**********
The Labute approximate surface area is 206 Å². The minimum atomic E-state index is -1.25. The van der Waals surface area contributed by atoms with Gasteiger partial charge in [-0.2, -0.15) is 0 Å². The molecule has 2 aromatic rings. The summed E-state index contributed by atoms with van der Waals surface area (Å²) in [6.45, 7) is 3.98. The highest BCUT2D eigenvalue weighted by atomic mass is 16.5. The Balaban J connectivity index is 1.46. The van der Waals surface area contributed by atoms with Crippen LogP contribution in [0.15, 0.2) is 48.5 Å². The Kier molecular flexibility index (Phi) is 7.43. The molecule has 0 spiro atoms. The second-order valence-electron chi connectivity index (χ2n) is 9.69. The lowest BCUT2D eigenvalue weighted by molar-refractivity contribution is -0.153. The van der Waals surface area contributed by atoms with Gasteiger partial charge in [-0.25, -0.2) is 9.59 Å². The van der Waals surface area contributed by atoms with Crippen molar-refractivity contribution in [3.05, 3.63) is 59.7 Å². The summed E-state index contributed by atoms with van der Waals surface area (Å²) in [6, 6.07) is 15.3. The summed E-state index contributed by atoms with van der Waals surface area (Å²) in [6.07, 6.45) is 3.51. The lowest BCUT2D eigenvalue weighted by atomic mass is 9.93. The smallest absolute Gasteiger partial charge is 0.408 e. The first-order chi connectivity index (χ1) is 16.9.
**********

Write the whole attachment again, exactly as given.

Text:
The Labute approximate surface area is 206 Å². The minimum atomic E-state index is -1.25. The van der Waals surface area contributed by atoms with Gasteiger partial charge in [-0.2, -0.15) is 0 Å². The molecule has 2 aromatic rings. The summed E-state index contributed by atoms with van der Waals surface area (Å²) in [6.45, 7) is 3.98. The highest BCUT2D eigenvalue weighted by atomic mass is 16.5. The Balaban J connectivity index is 1.46. The van der Waals surface area contributed by atoms with Crippen LogP contribution in [0.15, 0.2) is 48.5 Å². The Kier molecular flexibility index (Phi) is 7.43. The molecule has 0 spiro atoms. The second-order valence-electron chi connectivity index (χ2n) is 9.69. The lowest BCUT2D eigenvalue weighted by molar-refractivity contribution is -0.153. The van der Waals surface area contributed by atoms with Gasteiger partial charge in [-0.25, -0.2) is 9.59 Å². The van der Waals surface area contributed by atoms with Crippen molar-refractivity contribution in [3.05, 3.63) is 59.7 Å². The summed E-state index contributed by atoms with van der Waals surface area (Å²) in [6, 6.07) is 15.3. The summed E-state index contributed by atoms with van der Waals surface area (Å²) in [6.07, 6.45) is 3.51. The lowest BCUT2D eigenvalue weighted by atomic mass is 9.93. The smallest absolute Gasteiger partial charge is 0.408 e. The first-order chi connectivity index (χ1) is 16.9.